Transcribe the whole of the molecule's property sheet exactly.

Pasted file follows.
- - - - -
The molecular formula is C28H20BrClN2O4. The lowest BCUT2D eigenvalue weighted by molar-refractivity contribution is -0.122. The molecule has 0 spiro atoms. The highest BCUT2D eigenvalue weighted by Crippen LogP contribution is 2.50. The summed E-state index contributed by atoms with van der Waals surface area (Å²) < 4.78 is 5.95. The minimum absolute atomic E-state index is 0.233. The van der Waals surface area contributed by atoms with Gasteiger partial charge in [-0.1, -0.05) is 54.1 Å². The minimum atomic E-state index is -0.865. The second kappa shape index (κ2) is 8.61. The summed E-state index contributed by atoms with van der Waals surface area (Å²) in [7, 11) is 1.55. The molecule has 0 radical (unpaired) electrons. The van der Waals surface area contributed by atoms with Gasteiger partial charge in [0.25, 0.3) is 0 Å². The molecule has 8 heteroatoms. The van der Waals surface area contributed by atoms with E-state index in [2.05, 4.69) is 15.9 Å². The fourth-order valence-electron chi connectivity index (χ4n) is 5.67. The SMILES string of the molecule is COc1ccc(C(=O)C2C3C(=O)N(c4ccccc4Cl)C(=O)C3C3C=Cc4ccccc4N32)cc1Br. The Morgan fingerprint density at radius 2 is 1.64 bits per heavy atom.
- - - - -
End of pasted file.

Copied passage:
The molecular formula is C28H20BrClN2O4. The lowest BCUT2D eigenvalue weighted by molar-refractivity contribution is -0.122. The molecule has 0 spiro atoms. The highest BCUT2D eigenvalue weighted by Crippen LogP contribution is 2.50. The summed E-state index contributed by atoms with van der Waals surface area (Å²) < 4.78 is 5.95. The minimum absolute atomic E-state index is 0.233. The van der Waals surface area contributed by atoms with Gasteiger partial charge in [-0.1, -0.05) is 54.1 Å². The minimum atomic E-state index is -0.865. The second kappa shape index (κ2) is 8.61. The summed E-state index contributed by atoms with van der Waals surface area (Å²) in [7, 11) is 1.55. The molecule has 0 radical (unpaired) electrons. The van der Waals surface area contributed by atoms with Gasteiger partial charge in [0.25, 0.3) is 0 Å². The molecule has 8 heteroatoms. The van der Waals surface area contributed by atoms with E-state index in [2.05, 4.69) is 15.9 Å². The fourth-order valence-electron chi connectivity index (χ4n) is 5.67. The SMILES string of the molecule is COc1ccc(C(=O)C2C3C(=O)N(c4ccccc4Cl)C(=O)C3C3C=Cc4ccccc4N32)cc1Br. The Morgan fingerprint density at radius 2 is 1.64 bits per heavy atom.